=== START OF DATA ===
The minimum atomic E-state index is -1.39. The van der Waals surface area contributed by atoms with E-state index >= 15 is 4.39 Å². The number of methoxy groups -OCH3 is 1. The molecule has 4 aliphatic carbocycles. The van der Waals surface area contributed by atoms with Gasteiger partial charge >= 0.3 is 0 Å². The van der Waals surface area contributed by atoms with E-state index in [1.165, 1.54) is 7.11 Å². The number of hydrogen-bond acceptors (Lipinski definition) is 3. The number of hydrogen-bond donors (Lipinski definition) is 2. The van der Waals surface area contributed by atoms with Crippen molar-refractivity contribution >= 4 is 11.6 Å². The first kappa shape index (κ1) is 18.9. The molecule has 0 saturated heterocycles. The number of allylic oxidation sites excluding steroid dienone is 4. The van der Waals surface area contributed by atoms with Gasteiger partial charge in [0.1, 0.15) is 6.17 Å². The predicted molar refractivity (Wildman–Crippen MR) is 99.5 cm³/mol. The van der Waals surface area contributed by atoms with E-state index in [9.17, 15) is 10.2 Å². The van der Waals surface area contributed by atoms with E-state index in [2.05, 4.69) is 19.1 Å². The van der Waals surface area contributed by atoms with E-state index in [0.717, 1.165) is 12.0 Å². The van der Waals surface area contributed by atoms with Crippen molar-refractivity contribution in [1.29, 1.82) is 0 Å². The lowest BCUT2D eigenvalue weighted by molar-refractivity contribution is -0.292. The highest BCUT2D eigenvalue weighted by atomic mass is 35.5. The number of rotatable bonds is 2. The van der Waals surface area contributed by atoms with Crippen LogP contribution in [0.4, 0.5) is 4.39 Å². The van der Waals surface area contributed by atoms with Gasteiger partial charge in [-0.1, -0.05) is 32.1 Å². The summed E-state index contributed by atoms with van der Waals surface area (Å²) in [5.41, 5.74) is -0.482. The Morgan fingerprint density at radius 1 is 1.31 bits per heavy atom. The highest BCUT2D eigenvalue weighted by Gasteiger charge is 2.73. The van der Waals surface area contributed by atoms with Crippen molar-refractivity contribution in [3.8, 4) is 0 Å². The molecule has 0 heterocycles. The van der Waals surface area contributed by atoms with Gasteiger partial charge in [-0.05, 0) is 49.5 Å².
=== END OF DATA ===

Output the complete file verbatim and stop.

The minimum atomic E-state index is -1.39. The van der Waals surface area contributed by atoms with E-state index >= 15 is 4.39 Å². The number of methoxy groups -OCH3 is 1. The molecule has 4 aliphatic carbocycles. The van der Waals surface area contributed by atoms with Gasteiger partial charge >= 0.3 is 0 Å². The van der Waals surface area contributed by atoms with E-state index in [1.165, 1.54) is 7.11 Å². The number of hydrogen-bond acceptors (Lipinski definition) is 3. The number of hydrogen-bond donors (Lipinski definition) is 2. The van der Waals surface area contributed by atoms with Crippen molar-refractivity contribution >= 4 is 11.6 Å². The first kappa shape index (κ1) is 18.9. The molecule has 0 saturated heterocycles. The number of allylic oxidation sites excluding steroid dienone is 4. The van der Waals surface area contributed by atoms with Gasteiger partial charge in [0.1, 0.15) is 6.17 Å². The predicted molar refractivity (Wildman–Crippen MR) is 99.5 cm³/mol. The van der Waals surface area contributed by atoms with E-state index in [9.17, 15) is 10.2 Å². The van der Waals surface area contributed by atoms with E-state index in [2.05, 4.69) is 19.1 Å². The van der Waals surface area contributed by atoms with E-state index in [0.717, 1.165) is 12.0 Å². The van der Waals surface area contributed by atoms with Crippen molar-refractivity contribution in [1.29, 1.82) is 0 Å². The lowest BCUT2D eigenvalue weighted by molar-refractivity contribution is -0.292. The highest BCUT2D eigenvalue weighted by atomic mass is 35.5. The number of rotatable bonds is 2. The van der Waals surface area contributed by atoms with Crippen LogP contribution in [0.4, 0.5) is 4.39 Å². The van der Waals surface area contributed by atoms with Gasteiger partial charge in [-0.1, -0.05) is 32.1 Å². The summed E-state index contributed by atoms with van der Waals surface area (Å²) in [5.41, 5.74) is -0.482. The Morgan fingerprint density at radius 1 is 1.31 bits per heavy atom. The highest BCUT2D eigenvalue weighted by Gasteiger charge is 2.73. The van der Waals surface area contributed by atoms with Crippen molar-refractivity contribution in [3.8, 4) is 0 Å². The molecule has 0 heterocycles. The van der Waals surface area contributed by atoms with Gasteiger partial charge in [-0.05, 0) is 49.5 Å².